Too Lost Directly Integrates Spotify’s Discovery Mode as an Artist Opt-In — If You Choose to Accept It

Is the higher fanbase, lower royalty tradeoff worth it? Too Lost doesn’t take a stance on Discovery Mode, Spotify’s controversial new marketing tool. Instead, the company offers a direct and simplified integration of the promotional platform, effectively handing the keys — and the decision — to indie artists.

Music distribution company Too Lost has now directly integrated Spotify’s Discovery Mode tool into its platform, a move designed to facilitate submissions for indie artists and give the company a competitive advantage. Discovery Mode enables artists to receive additional algorithm-boosted plays on Spotify in exchange for reduced royalties.

Aldo Davalos, Head of Business Development at Too Lost, spoke about how the distribution platform is streamlining access to Discovery Mode. “We integrated it directly, so there’s no latency. Our distribution isn’t gatekept, and we’re offering artists an automated process to opt into Discovery Mode — anyone can sign up for it.”

Too Lost is an a-la-carte music service that provides SaaS solutions to independent music creators, specifically within the realms of distribution and publishing. The company aims to help artists monetize songs across the globe.

Speaking about the Too Lost ideology, Davalos said that within the beast called the music industry, “There’s no guarantee that if you’re a musician, you deserve a living wage. Through our platform, we aim to level the playing field for artists, the end result of which empowers  them to have long, fruitful careers.” Just recently, DMN joined forces with Too Lost to further expand artist opportunities.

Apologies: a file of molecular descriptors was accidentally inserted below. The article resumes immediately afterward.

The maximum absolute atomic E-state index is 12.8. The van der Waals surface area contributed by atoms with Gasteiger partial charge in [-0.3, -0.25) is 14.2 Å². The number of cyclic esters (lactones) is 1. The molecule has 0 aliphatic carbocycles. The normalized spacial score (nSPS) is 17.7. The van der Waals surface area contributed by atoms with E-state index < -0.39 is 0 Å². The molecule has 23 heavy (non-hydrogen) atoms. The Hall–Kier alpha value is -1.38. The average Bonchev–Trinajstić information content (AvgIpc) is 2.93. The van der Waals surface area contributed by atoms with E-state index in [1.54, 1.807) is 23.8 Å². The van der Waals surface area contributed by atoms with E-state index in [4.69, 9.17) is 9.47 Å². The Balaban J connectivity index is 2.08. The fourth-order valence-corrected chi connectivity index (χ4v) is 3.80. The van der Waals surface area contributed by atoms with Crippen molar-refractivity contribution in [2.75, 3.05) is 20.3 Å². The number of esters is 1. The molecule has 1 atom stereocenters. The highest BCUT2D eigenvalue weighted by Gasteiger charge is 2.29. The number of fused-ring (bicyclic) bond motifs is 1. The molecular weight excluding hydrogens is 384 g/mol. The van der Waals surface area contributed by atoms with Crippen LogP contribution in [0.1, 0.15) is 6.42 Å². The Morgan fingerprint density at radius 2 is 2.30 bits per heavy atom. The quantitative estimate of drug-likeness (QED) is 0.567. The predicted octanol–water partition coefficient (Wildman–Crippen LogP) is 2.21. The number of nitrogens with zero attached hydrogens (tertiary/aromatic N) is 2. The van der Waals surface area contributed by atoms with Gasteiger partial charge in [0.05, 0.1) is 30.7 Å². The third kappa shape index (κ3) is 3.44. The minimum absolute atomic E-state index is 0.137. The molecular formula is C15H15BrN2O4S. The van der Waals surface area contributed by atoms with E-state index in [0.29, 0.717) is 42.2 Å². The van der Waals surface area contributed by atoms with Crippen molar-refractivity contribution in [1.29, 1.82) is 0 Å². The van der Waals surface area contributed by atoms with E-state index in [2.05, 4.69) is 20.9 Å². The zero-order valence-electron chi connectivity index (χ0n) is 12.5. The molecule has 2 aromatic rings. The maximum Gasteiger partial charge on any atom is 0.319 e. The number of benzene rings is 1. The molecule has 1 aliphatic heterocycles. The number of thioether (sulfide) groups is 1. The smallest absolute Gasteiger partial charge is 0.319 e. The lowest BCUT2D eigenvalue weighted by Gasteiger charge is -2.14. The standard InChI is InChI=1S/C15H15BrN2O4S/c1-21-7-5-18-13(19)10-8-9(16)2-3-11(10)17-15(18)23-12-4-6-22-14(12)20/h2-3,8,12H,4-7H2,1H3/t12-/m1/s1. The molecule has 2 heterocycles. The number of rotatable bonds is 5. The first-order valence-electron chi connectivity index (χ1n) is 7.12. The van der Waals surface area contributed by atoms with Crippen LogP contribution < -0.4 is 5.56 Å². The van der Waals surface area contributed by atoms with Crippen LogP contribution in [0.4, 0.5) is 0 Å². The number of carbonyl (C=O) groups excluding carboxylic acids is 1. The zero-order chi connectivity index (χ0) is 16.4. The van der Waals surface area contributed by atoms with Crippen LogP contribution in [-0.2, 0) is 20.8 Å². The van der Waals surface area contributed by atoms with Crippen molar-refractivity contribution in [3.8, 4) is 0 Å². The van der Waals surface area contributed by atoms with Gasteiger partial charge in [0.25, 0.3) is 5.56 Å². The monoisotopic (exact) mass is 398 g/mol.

True to that philosophy, Too Lost’s Discovery Mode integration is a serious attempt to bring monetization opportunities to indie artists. Despite the controversy surrounding Spotify’s new tool, Too Lost is directing the spotlight on one undeniable benefit of Discovery Mode: artists get to market their tracks without an upfront marketing budget — a budget most indie musicians cannot afford anyway.

Davalos believes this royalty-exposure tradeoff is worth it to independent musicians trying to get off the ground, adding, “When trying to succeed and get that traction, all bets are off.”

Discovery Mode has faced criticism and controversy ever since its launch last year, with musicians and labels now questioning the core credibility of Spotify’s recommendation engine.

Songwriters also slammed Spotify, going as far as calling Discovery Mode music ‘payola,’ which conventionally refers to the practice of bribing a radio station or disc jockey to increase plays.

Davalos took a moment to touch upon Discovery Mode’s most controversial features, saying, “As a company, we have no stance. I don’t have to tell you Discovery Mode is controversial. You know it is. But this integration is all about seizing the pros of Discovery Mode — especially for independent artists.”